- Imagining Jewish Authenticity: Vision and Text in American Jewish Thought by Ken Koltun-Fromm
In June of this year, Orthodox women in both Israel and the U.S. were effectively ordained as clergy; however, these female clerics will not necessarily be called “rabbi.” Some will be called “Rabbah” or “Maharat,” although Yeshivat Har’el actually uses the term rabbi or rabbah, which strongly suggests that Israeli Orthodoxy may have surpassed American Orthodoxy in its commitment to women’s advancement in religious Judaism. That a Jewish religious leader could be a woman—that the body of the rabbi could be female—appears to require more than the establishment of halakhic precedent. Merely envisioning the rabbinic body as female presents a formidable challenge.
This September, a MaNishtana article entitled, “High Holiday Safety for Jews of Color in NYC,” appeared in Tablet magazine. The author asked his fellow Jews to “remember that there are Jews of color—Jews who are a part of your community—who have to walk to synagogue shrouded in a feeling of worry over what might happen on the way to, or inside of, their own shul . . . rather than focusing on prayer and family.” MaNishtana reports that the heightened police presence around synagogues intended to protect American Jews during the High Holidays is in fact a source of profound anxiety for Jews of color, who “can find themselves followed into synagogues by police or at the wrong end of several cops’ guns just for being the “wrong” color of Jewish.” MaNishtana is not referring to the Hebrew Israelites, who in fact practice a form of Christianity developed in nineteenth-century America. He is recounting the experiences of Jews of color—Jews who read Torah and Talmud and are Shomer Shabbat, and whose families of origin were also observant Jews.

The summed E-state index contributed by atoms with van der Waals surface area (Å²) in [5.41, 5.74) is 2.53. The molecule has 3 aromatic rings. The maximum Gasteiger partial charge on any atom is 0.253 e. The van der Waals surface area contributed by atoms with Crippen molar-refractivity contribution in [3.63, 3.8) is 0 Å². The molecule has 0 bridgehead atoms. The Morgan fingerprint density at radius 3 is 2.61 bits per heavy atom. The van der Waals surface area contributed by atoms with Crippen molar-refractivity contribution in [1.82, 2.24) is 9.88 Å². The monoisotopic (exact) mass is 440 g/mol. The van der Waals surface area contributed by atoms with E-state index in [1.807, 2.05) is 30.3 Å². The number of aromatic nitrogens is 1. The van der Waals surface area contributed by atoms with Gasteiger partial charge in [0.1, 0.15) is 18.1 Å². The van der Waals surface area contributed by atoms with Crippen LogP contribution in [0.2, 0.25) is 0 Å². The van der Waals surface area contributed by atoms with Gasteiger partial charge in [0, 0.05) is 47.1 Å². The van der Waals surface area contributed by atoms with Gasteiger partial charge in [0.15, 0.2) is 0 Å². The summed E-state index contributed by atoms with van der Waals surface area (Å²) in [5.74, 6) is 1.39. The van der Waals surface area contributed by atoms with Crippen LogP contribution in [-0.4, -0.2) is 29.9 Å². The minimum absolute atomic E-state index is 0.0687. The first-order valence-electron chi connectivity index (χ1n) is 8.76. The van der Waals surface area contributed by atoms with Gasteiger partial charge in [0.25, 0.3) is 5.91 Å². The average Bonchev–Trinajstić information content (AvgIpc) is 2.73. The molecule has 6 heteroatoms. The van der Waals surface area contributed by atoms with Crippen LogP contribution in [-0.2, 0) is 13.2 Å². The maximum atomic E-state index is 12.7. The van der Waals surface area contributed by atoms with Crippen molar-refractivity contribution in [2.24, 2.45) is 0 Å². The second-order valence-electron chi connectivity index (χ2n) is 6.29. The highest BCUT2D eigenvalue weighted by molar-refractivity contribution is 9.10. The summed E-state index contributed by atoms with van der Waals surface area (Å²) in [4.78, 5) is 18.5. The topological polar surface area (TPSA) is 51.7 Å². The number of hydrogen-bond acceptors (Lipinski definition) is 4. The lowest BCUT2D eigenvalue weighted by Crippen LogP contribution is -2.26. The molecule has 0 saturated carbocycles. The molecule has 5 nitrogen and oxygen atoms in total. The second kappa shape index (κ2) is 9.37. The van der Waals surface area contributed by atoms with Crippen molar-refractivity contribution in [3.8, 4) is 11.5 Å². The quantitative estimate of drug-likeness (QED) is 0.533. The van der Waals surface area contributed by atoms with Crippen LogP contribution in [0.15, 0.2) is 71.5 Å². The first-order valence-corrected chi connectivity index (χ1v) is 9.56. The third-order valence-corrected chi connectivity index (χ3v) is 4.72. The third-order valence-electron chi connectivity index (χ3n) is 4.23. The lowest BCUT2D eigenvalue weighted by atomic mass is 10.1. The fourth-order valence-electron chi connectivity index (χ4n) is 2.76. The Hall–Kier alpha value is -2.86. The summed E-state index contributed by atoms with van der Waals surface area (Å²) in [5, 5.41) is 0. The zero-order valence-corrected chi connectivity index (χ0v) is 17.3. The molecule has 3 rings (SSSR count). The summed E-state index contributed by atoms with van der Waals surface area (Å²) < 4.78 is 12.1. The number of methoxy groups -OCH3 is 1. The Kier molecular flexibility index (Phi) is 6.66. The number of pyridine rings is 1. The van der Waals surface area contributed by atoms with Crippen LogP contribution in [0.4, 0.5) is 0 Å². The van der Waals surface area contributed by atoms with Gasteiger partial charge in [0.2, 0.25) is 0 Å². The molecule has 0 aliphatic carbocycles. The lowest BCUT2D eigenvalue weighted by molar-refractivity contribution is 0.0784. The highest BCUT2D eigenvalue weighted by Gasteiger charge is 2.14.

We need only recall the controversy surrounding the discovery of a potential “Cohenim Y chromosome marker” which appeared with similar frequency in both Jewish males of the Lemba tribe in Southern Africa and Jewish men of European descent, to verify MaNishtana’s assertion that, in the American imagination at least, [End Page 103] “real” Jewish people are “white people.” The image of the authentic, inherited, “unassimilated” yet decidedly “American” Jew (i.e., religiously observant but not “too” observant) is rarely openly acknowledged in these terms and yet nonetheless dominates American Jewish texts and imagery. While we may have only a rough outline of this Jew’s qualities and characteristics, we will most likely presuppose that the quintessential American Jew is white and male. He is also culturally and religiously Ashkenazi; and the success of Jewish life and practice in the U.S.—a country not without anti-Semitism, but in any case historically more amenable to religious observance in general—has created its own conundrums for these “white” Jews as well.
As its title suggests, Ken Koltun-Fromm’s latest offering, Imagining Jewish Authenticity: Vision and Text in American Jewish Thought, explores the ways in which American Jewish anxieties about authenticity are revealed through close reading of the interplay between texts and images in American Jewish texts, and how American Jewish discourses “materialize” or attempt to concretize authenticity in Jewish, gendered, and racial terms. The first half of this study uses Bernard Rosenblatt’s Social Zionism, Abraham Joshua Heschel’s The Sabbath, Susie Fishbein’s Kosher By Design, and Betty Greenberg’s and Althea Silverman’s The Jewish Home Beautiful, to expose a deeply embedded anxiety regarding authenticity in American Jewish thought and practice. The latter half explores how various thinkers embody, or give visual form to Jewish authenticity, and here Koltun-Fromm turns to Michael Wyschogrod’s The Body of Faith, Rachel Adler’s Engendering Judaism, and Melanie Kaye/Kantrowitz’s The Colors of Jews, as representative of the ways in which American Jewish thought visualizes authentically Jewish bodies. He concludes his study with a brief analysis of American Haggadoth, including Nathan Englander’s recent innovative effort.
Koltun-Fromm’s methodological and theoretical approaches to assessing and defining “authenticity” with regard to American Judaism and...